The Guernsey Magistrate's Court has gone "against what the law suggested" to give a 17-year-old another chance to prove himself.
The defendant, who cannot be named for legal reasons, appeared alongside 18-year-old Kyron Ogier, who pleaded guilty to charges of assault and criminal damage.
The pair had both been at a house party at Les Genats Estate in April this year when the incident that led to their joint court appearance took place.
Both had been drinking and were angered when the party was brought to an abrupt end because of a 16-year-old boy, who had turned up and begun arguing with another person.
The 16-year-old decided to walk the long route home to avoid further trouble, but noticed he was being followed by the two defendants. Without warning, Ogier ran ahead of the complainant, turned back to him and punched him in the face, causing the victim to fall to the floor. At this point, the younger defendant straddled his back in an attempt to stop him from getting up.
Pictured: The incident took place after a house party at Les Genats Estate. (file image)
The complainant suffered a swollen left eye and a cut to the bridge of his nose from the punch, as well as scratches on his legs from his fall to the floor.
Ogier was charged with assault while his co-defendant pleaded guilty to a count of public disorder.
The unnamed defendant was already on police bail when the incident took place, after officers caught him riding a scooter in the dark without lights, insurance or a crash helmet in March.
The pair were bailed again but, in July, Guernsey Police were alerted to another incident involving Ogier.
Defence Advocate Candy Fletcher explained how he had been drinking and was trying to act as a "peacekeeper" while two of his friends were arguing. He became upset when one of his friends pushed him, so he "lashed out" at the nearest object, being a neighbour's shed. Two of the shed's windows were smashed and Ogier was later arrested. He admitted the criminal damage and offered to pay for any damage he caused.
Pictured: Police were called and the defendant was arrested.
Both Advocate Fletcher and Advocate Liam Roffey gave mitigation for the teenage defendants.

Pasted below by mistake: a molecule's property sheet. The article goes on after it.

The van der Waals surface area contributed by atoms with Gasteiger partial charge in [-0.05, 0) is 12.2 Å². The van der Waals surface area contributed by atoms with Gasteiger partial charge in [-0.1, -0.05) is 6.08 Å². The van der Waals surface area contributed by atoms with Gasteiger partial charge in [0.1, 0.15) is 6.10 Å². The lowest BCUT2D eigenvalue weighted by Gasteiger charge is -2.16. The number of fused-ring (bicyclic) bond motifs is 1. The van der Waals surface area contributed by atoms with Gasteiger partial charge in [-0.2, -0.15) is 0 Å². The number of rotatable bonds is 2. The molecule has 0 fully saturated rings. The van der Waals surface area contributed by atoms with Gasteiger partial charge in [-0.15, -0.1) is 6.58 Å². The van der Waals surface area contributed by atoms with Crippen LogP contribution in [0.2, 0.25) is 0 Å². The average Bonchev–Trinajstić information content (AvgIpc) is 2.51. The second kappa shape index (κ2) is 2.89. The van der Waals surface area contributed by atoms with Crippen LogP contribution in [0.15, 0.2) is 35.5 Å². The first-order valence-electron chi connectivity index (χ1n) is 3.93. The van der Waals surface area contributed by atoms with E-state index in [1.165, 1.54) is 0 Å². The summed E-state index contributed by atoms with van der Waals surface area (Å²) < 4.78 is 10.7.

Advocate Roffey explained how the unnamed defendant had been through a "substantial change" since his last appearance in court and had managed to stay out of trouble since being released on bail eight months ago.
"[The defendant] has an extremely complex and challenging background," he added. "He's only a young man. That background still fundamentally informs who [the defendant] is and the decisions he makes."
When the teenage defendants appeared before the Magistrate's Court, it was brought to Judge Graeme McKerrell's attention that the 17-year-old was in breach of a suspended prison sentence, which he was given as a "chance" last year when he appeared for a number of other offences.
The sentence was for three months, which usually would have to be served if further crimes were committed within two years. However, after nearly an hour of deliberation, Judge McKerrell decided to give the young man one last chance.
Pictured: The pair came "very, very close" to going straight to custody.
"With a considerable amount of trepidation and reluctance I am going to give you a second chance," he said on sentencing. "You will not get a third chance, so think on.
"You got very, very close today. I have gone against what the law suggested I should do."
Rather than going straight to custody, the 17-year-old has been sentenced to 120 hours of community service and has been disqualified from driving for 14 months.
Although Judge McKerrell said although he was "sceptical" of Ogier's remorse, he decided to give him another chance as well. He was sentenced to 100 hours of community service, an 18 month probation supervision order and for money to be paid towards the criminal damage.
"Both of you could have gone to youth detention today," he said. "Don't leave without breathing a sigh of relief that you got away with it today."
Pictured top: The Royal Court House.
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